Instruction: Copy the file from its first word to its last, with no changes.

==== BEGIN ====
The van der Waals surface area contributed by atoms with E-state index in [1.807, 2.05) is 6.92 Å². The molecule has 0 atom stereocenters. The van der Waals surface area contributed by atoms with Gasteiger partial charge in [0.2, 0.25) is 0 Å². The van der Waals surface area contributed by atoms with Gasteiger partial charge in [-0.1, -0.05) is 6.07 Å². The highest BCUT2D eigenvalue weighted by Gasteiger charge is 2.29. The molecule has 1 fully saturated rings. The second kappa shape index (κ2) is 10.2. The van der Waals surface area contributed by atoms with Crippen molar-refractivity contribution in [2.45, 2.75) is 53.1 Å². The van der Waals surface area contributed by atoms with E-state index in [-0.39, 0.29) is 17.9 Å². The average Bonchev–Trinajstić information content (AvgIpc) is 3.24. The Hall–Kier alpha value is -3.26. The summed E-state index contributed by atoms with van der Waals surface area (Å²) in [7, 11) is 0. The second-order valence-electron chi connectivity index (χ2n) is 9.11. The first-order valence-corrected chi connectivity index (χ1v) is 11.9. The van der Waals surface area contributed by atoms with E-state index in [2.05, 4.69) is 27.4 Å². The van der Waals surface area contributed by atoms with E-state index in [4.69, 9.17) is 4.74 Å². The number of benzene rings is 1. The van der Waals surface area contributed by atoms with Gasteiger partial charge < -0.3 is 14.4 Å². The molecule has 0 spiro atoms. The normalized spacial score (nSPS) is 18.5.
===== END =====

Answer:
The van der Waals surface area contributed by atoms with E-state index in [1.807, 2.05) is 6.92 Å². The molecule has 0 atom stereocenters. The van der Waals surface area contributed by atoms with Gasteiger partial charge in [0.2, 0.25) is 0 Å². The van der Waals surface area contributed by atoms with Gasteiger partial charge in [-0.1, -0.05) is 6.07 Å². The highest BCUT2D eigenvalue weighted by Gasteiger charge is 2.29. The molecule has 1 fully saturated rings. The second kappa shape index (κ2) is 10.2. The van der Waals surface area contributed by atoms with Crippen molar-refractivity contribution in [2.45, 2.75) is 53.1 Å². The van der Waals surface area contributed by atoms with E-state index in [-0.39, 0.29) is 17.9 Å². The average Bonchev–Trinajstić information content (AvgIpc) is 3.24. The Hall–Kier alpha value is -3.26. The summed E-state index contributed by atoms with van der Waals surface area (Å²) in [7, 11) is 0. The second-order valence-electron chi connectivity index (χ2n) is 9.11. The first-order valence-corrected chi connectivity index (χ1v) is 11.9. The van der Waals surface area contributed by atoms with E-state index in [2.05, 4.69) is 27.4 Å². The van der Waals surface area contributed by atoms with E-state index in [4.69, 9.17) is 4.74 Å². The number of benzene rings is 1. The van der Waals surface area contributed by atoms with Gasteiger partial charge < -0.3 is 14.4 Å². The molecule has 0 spiro atoms. The normalized spacial score (nSPS) is 18.5.